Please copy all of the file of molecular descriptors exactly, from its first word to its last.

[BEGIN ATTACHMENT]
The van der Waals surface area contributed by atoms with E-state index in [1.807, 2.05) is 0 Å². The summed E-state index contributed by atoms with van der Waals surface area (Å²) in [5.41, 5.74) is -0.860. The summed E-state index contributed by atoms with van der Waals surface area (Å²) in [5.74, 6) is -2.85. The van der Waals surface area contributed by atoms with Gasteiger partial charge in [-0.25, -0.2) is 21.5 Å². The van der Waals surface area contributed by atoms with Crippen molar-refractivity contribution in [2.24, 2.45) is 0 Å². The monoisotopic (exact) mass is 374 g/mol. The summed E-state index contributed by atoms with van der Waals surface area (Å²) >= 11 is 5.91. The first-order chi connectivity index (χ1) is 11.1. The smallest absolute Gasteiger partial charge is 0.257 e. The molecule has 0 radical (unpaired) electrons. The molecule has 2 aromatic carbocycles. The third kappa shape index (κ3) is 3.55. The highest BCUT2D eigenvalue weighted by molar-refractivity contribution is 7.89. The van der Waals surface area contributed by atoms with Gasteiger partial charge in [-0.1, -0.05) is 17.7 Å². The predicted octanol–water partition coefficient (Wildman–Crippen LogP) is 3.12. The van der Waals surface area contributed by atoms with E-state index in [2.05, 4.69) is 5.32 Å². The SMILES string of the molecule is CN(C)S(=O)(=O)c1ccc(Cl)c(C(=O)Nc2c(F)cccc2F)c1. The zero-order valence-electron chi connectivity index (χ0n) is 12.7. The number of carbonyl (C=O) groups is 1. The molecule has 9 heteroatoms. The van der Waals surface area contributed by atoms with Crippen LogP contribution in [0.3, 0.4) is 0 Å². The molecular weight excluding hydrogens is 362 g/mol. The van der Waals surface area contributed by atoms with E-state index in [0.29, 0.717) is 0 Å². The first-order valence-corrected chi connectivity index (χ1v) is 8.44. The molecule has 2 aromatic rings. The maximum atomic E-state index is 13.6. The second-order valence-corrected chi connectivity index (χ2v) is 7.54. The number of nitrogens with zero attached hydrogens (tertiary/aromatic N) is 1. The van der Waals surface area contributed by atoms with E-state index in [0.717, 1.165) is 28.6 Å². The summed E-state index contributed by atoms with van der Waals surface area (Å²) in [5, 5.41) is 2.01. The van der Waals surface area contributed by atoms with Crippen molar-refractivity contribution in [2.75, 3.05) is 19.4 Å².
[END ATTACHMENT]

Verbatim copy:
The van der Waals surface area contributed by atoms with E-state index in [1.807, 2.05) is 0 Å². The summed E-state index contributed by atoms with van der Waals surface area (Å²) in [5.41, 5.74) is -0.860. The summed E-state index contributed by atoms with van der Waals surface area (Å²) in [5.74, 6) is -2.85. The van der Waals surface area contributed by atoms with Gasteiger partial charge in [-0.25, -0.2) is 21.5 Å². The van der Waals surface area contributed by atoms with Crippen molar-refractivity contribution in [2.24, 2.45) is 0 Å². The monoisotopic (exact) mass is 374 g/mol. The summed E-state index contributed by atoms with van der Waals surface area (Å²) >= 11 is 5.91. The first-order chi connectivity index (χ1) is 11.1. The smallest absolute Gasteiger partial charge is 0.257 e. The molecule has 0 radical (unpaired) electrons. The molecule has 2 aromatic carbocycles. The third kappa shape index (κ3) is 3.55. The highest BCUT2D eigenvalue weighted by molar-refractivity contribution is 7.89. The van der Waals surface area contributed by atoms with Gasteiger partial charge in [-0.1, -0.05) is 17.7 Å². The predicted octanol–water partition coefficient (Wildman–Crippen LogP) is 3.12. The van der Waals surface area contributed by atoms with E-state index in [2.05, 4.69) is 5.32 Å². The SMILES string of the molecule is CN(C)S(=O)(=O)c1ccc(Cl)c(C(=O)Nc2c(F)cccc2F)c1. The zero-order valence-electron chi connectivity index (χ0n) is 12.7. The number of carbonyl (C=O) groups is 1. The molecule has 9 heteroatoms. The van der Waals surface area contributed by atoms with Crippen LogP contribution in [0.3, 0.4) is 0 Å². The molecular weight excluding hydrogens is 362 g/mol. The van der Waals surface area contributed by atoms with E-state index in [0.29, 0.717) is 0 Å². The first-order valence-corrected chi connectivity index (χ1v) is 8.44. The molecule has 2 aromatic rings. The maximum atomic E-state index is 13.6. The second-order valence-corrected chi connectivity index (χ2v) is 7.54. The number of nitrogens with zero attached hydrogens (tertiary/aromatic N) is 1. The van der Waals surface area contributed by atoms with E-state index in [0.717, 1.165) is 28.6 Å². The summed E-state index contributed by atoms with van der Waals surface area (Å²) in [5, 5.41) is 2.01. The van der Waals surface area contributed by atoms with Crippen molar-refractivity contribution in [2.75, 3.05) is 19.4 Å².